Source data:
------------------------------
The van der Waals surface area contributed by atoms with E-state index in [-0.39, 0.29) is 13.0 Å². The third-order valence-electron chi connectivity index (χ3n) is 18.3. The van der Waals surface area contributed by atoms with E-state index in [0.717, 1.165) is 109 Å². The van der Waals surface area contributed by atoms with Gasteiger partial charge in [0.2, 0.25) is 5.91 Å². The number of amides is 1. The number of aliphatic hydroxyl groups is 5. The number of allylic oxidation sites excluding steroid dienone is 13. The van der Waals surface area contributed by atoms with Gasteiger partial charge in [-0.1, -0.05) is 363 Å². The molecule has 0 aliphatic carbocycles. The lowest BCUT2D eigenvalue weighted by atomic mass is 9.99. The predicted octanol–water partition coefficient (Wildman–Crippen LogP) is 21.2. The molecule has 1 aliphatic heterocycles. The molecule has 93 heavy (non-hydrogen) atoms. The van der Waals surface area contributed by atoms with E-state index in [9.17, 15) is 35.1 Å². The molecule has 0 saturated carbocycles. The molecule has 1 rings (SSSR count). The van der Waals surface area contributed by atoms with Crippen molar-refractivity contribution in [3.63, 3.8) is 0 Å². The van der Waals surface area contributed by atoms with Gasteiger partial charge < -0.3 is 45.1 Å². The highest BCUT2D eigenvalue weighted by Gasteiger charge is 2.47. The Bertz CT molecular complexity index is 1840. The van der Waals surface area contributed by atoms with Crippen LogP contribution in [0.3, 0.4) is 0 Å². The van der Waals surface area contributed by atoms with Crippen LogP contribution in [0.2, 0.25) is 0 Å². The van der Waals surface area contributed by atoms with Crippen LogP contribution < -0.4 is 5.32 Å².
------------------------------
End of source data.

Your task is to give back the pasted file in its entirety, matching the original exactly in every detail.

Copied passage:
The van der Waals surface area contributed by atoms with E-state index in [-0.39, 0.29) is 13.0 Å². The third-order valence-electron chi connectivity index (χ3n) is 18.3. The van der Waals surface area contributed by atoms with E-state index in [0.717, 1.165) is 109 Å². The van der Waals surface area contributed by atoms with Gasteiger partial charge in [0.2, 0.25) is 5.91 Å². The number of amides is 1. The number of aliphatic hydroxyl groups is 5. The number of allylic oxidation sites excluding steroid dienone is 13. The van der Waals surface area contributed by atoms with Gasteiger partial charge in [-0.1, -0.05) is 363 Å². The molecule has 0 aliphatic carbocycles. The lowest BCUT2D eigenvalue weighted by atomic mass is 9.99. The predicted octanol–water partition coefficient (Wildman–Crippen LogP) is 21.2. The molecule has 1 aliphatic heterocycles. The molecule has 93 heavy (non-hydrogen) atoms. The van der Waals surface area contributed by atoms with E-state index in [9.17, 15) is 35.1 Å². The molecule has 0 saturated carbocycles. The molecule has 1 rings (SSSR count). The van der Waals surface area contributed by atoms with Crippen molar-refractivity contribution in [3.63, 3.8) is 0 Å². The van der Waals surface area contributed by atoms with Gasteiger partial charge < -0.3 is 45.1 Å². The highest BCUT2D eigenvalue weighted by Gasteiger charge is 2.47. The Bertz CT molecular complexity index is 1840. The van der Waals surface area contributed by atoms with Crippen LogP contribution in [0.3, 0.4) is 0 Å². The van der Waals surface area contributed by atoms with Crippen LogP contribution in [0.2, 0.25) is 0 Å². The van der Waals surface area contributed by atoms with Crippen LogP contribution < -0.4 is 5.32 Å².